By examining two Supreme Court cases that stand a decade apart—Grutter vs. Bollinger and Students for Fair Admissions v. Harvard—this article seeks to position the rise of the “Asian American Right” in the public sphere (or more so the public display of its sentiments) at the center of the current debate around Affirmative Action. Three factors, all of which are present in both cases, will be critically analyzed: the demographic behind the plaintiffs and the coalitions that back them, the exhaustive, passionate, and ironically similar arguments that are used both for and against affirmative action, and the conversation around colorblindness, another form of erasure. Why do Asian Americans, specifically immigrant, 1st-gen, middle to upper class groups, tend to side with the oppressors? How should the increasing rift within Asian Americans and other minority groups be examined? How far back must be go in order to examine it? Asian Americans have historically shied away from the spotlight, especially regarding politics in the US. However, they have consistently suffered from the history (and continuation) of racism and social inequality in this country. While the Trump presidency has instilled fear among all demographics, the sentiments exist and are played out on variant levels. How does the element of fear and fragility play into the issue we have at hand, into the communities that are the plaintiffs in these cases against affirmative action? Affirmative action has long divided the court, it’s people, and minority groups in the US; this article recognizes that the questions posed will conceivably warrant sundry answers and will consider a motley of factors. Where appropriate, this article will also draw on various court cases that fall within the timeline, the critical writing done about them, as well as contemporary reportage and Op-Eds w/r/t this topic.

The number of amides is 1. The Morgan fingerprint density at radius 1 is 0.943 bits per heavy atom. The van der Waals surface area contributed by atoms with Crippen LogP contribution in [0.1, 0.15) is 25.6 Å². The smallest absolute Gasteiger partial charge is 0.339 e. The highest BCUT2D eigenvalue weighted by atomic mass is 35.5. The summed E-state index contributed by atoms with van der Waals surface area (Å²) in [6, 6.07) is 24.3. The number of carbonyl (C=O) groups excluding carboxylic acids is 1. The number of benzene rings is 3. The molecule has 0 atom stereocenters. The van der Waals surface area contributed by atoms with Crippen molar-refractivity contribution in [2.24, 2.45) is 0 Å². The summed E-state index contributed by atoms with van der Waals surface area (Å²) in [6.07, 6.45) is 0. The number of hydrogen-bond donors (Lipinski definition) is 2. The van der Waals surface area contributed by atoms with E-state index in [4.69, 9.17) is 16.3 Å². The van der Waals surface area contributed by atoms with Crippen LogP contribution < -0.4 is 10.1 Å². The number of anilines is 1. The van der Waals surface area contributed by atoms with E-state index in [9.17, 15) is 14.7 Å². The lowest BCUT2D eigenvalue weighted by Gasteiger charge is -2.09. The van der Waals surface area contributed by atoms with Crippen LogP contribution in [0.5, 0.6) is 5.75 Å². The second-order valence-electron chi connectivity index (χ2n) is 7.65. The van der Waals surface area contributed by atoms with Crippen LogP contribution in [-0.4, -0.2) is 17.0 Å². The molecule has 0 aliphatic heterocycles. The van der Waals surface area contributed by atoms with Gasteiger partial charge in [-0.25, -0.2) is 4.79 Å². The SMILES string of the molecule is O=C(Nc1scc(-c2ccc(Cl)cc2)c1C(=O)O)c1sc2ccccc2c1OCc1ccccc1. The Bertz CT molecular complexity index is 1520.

Figure: University of California, Berkley admissions before and after a ban on affirmative action. / Illustration: Mona Chalabi for The Guardian